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Dedicate, vb. 1) to devote, to inscribe: in --ing my unpolished lines to your lordship, Ven. Dedic. H6A V, 4, 7 the love I d. to your lordship, Lucr. Dedic. H6A V, 4, 7 “all --d to closeness,” Tp. I, 2, 89. Meas. II, 2, 154. Ado II, 3, 9. H6B V, 2, 37. H8 I, 4, 2. Cymb. I, 6, 136. “the --d words which writers use of their fair subject, blessing every book,” Sonn. 82, 3 (== the dedicatory words).
2) to commit, to grant: “nor doth he d. one jot of colour unto the weary and all-watched night,” H5 IV Chor. H5 IV Chor. “what folly I commit, I d. to you,” Troil. III, 2, 110. “the bud bit with an envius worm, ere he can spread his sweet leaves to the air, or d. his beauty to the sun,” Rom. I, 1, 159. “his poor self, a --d beggar to the air,” Tim. IV, 2, 13 (== a beggar committed to the air). “to devour so many as will to greatness d. themselves,” Mcb. IV, 3, 75. “to the face of peril myself I'll d.” Cymb. V, 1, 29.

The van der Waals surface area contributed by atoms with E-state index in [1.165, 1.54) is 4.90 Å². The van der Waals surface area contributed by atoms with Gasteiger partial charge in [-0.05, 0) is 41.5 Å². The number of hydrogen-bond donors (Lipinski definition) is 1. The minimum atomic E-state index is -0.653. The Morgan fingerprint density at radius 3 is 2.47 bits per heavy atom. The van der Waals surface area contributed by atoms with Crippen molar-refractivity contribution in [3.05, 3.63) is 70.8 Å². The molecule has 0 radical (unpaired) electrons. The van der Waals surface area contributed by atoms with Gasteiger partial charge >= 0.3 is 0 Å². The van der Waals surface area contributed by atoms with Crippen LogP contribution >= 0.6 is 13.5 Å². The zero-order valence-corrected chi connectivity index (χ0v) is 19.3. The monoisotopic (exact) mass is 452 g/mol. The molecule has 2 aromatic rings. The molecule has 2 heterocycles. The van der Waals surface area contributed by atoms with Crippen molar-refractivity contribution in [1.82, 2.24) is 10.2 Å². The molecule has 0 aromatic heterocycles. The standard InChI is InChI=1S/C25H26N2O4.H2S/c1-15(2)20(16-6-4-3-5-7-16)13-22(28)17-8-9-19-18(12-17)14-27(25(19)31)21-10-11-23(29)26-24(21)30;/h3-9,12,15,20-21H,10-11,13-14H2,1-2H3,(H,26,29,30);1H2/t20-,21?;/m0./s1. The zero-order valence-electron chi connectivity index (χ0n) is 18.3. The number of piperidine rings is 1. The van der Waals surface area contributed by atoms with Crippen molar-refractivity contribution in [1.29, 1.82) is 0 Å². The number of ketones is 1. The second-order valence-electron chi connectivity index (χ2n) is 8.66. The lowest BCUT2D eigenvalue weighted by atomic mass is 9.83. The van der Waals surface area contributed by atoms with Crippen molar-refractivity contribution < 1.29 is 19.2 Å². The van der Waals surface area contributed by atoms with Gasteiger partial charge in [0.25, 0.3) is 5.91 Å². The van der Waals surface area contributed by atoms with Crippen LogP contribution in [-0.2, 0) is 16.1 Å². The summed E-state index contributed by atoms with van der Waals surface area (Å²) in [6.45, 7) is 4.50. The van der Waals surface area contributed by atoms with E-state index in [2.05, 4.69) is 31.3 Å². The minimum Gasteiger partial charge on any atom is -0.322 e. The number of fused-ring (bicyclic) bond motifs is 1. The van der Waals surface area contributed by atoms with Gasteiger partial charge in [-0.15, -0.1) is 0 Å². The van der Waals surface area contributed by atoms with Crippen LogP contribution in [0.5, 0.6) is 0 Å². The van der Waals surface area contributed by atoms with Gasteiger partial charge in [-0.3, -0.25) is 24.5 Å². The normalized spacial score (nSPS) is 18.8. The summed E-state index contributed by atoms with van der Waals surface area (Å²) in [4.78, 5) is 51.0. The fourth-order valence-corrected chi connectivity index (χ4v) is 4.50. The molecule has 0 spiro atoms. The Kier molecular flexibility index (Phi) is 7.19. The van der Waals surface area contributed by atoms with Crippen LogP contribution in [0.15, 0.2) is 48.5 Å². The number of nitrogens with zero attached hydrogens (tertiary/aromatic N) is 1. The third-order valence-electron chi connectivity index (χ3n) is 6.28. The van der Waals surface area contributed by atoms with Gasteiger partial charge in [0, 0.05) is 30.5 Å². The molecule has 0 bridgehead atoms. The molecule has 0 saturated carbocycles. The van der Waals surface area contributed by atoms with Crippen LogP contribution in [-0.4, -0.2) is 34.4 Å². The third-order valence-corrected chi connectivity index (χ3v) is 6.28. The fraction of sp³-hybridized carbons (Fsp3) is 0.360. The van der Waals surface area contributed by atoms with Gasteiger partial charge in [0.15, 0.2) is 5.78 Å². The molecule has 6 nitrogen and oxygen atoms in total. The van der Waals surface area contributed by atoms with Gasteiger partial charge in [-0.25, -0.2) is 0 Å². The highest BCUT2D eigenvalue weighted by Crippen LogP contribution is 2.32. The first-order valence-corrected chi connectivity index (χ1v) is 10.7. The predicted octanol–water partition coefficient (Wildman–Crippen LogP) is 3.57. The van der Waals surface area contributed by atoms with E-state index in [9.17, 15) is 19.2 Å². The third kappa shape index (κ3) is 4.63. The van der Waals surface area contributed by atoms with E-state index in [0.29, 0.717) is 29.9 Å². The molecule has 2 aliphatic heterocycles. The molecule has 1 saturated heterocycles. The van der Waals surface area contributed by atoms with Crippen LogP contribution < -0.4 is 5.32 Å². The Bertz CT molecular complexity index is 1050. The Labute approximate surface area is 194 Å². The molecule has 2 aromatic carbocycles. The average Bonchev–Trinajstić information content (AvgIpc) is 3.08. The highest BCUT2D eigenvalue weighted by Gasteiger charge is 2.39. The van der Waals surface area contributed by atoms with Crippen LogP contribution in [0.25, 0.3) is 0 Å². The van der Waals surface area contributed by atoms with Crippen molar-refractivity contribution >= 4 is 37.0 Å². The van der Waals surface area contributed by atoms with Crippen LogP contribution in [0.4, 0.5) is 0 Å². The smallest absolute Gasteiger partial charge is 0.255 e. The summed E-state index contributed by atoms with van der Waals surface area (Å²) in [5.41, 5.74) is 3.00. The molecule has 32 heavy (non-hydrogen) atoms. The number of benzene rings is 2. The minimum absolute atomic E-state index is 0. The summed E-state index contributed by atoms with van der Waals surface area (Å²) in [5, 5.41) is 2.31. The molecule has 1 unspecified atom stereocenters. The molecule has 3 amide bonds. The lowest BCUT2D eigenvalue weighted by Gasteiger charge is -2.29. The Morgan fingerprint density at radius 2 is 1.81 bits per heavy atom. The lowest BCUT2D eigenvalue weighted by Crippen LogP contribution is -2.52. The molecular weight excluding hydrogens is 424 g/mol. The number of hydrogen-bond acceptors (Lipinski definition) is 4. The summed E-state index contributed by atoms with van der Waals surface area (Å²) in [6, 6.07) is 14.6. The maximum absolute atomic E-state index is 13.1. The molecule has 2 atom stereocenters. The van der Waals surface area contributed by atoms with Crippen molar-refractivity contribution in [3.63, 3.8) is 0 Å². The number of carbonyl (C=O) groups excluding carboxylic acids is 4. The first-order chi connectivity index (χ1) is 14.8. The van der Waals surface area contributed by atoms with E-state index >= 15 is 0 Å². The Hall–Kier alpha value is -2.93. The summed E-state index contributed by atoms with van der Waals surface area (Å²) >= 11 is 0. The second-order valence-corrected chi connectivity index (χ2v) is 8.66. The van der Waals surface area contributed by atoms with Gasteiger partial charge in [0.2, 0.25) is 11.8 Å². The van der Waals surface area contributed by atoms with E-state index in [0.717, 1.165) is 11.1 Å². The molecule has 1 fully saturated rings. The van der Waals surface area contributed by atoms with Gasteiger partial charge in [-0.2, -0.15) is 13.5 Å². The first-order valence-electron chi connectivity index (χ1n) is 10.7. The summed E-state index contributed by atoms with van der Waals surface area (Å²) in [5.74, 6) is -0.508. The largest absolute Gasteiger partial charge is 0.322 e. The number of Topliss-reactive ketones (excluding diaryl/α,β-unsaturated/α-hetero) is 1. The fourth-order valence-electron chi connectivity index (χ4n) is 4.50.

Partic. “dedicated:” Sonn. 82, 3. Tp. I, 2, 89. Tim. IV, 2, 13. “dedicate:” Meas. II, 2, 154. H6B V, 2, 37.
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